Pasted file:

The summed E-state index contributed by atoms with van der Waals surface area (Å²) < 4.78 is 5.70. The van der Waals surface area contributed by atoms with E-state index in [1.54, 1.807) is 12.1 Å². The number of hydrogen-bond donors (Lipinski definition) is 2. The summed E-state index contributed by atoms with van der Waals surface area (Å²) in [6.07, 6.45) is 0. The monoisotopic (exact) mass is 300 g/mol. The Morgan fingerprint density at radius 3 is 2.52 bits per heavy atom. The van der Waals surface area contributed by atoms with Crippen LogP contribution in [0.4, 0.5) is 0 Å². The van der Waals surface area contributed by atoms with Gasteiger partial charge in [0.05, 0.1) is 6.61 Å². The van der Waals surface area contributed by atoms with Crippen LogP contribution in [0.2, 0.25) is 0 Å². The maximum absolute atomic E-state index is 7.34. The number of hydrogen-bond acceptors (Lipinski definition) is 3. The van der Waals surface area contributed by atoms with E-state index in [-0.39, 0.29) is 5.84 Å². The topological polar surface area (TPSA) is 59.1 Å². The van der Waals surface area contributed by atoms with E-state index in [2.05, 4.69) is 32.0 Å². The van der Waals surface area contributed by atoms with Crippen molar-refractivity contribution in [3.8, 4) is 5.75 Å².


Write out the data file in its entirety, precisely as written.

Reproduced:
The summed E-state index contributed by atoms with van der Waals surface area (Å²) < 4.78 is 5.70. The van der Waals surface area contributed by atoms with E-state index in [1.54, 1.807) is 12.1 Å². The number of hydrogen-bond donors (Lipinski definition) is 2. The summed E-state index contributed by atoms with van der Waals surface area (Å²) in [6.07, 6.45) is 0. The monoisotopic (exact) mass is 300 g/mol. The Morgan fingerprint density at radius 3 is 2.52 bits per heavy atom. The van der Waals surface area contributed by atoms with Crippen LogP contribution in [0.4, 0.5) is 0 Å². The van der Waals surface area contributed by atoms with Gasteiger partial charge in [0.05, 0.1) is 6.61 Å². The van der Waals surface area contributed by atoms with Crippen LogP contribution in [0.2, 0.25) is 0 Å². The maximum absolute atomic E-state index is 7.34. The number of hydrogen-bond acceptors (Lipinski definition) is 3. The van der Waals surface area contributed by atoms with E-state index in [-0.39, 0.29) is 5.84 Å². The topological polar surface area (TPSA) is 59.1 Å². The van der Waals surface area contributed by atoms with E-state index in [2.05, 4.69) is 32.0 Å². The van der Waals surface area contributed by atoms with Crippen molar-refractivity contribution in [3.8, 4) is 5.75 Å².